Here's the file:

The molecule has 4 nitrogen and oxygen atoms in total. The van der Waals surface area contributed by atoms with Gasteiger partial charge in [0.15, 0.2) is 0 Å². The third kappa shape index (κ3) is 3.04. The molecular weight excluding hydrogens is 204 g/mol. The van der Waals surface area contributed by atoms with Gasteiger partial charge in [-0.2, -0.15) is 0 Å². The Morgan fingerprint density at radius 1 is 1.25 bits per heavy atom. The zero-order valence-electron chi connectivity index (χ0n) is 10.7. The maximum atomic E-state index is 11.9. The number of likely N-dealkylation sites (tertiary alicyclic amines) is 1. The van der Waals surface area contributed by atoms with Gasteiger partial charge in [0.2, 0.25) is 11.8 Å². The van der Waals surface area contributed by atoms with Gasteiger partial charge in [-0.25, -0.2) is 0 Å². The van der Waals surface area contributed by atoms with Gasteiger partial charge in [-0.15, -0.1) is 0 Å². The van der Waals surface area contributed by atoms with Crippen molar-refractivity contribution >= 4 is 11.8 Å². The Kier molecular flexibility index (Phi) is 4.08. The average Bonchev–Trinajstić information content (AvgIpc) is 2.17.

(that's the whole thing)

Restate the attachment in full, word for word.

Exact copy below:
The molecule has 4 nitrogen and oxygen atoms in total. The van der Waals surface area contributed by atoms with Gasteiger partial charge in [0.15, 0.2) is 0 Å². The third kappa shape index (κ3) is 3.04. The molecular weight excluding hydrogens is 204 g/mol. The van der Waals surface area contributed by atoms with Gasteiger partial charge in [-0.2, -0.15) is 0 Å². The Morgan fingerprint density at radius 1 is 1.25 bits per heavy atom. The zero-order valence-electron chi connectivity index (χ0n) is 10.7. The maximum atomic E-state index is 11.9. The number of likely N-dealkylation sites (tertiary alicyclic amines) is 1. The van der Waals surface area contributed by atoms with Gasteiger partial charge in [0.2, 0.25) is 11.8 Å². The van der Waals surface area contributed by atoms with Gasteiger partial charge in [-0.25, -0.2) is 0 Å². The van der Waals surface area contributed by atoms with Gasteiger partial charge in [-0.15, -0.1) is 0 Å². The van der Waals surface area contributed by atoms with Crippen molar-refractivity contribution >= 4 is 11.8 Å². The Kier molecular flexibility index (Phi) is 4.08. The average Bonchev–Trinajstić information content (AvgIpc) is 2.17.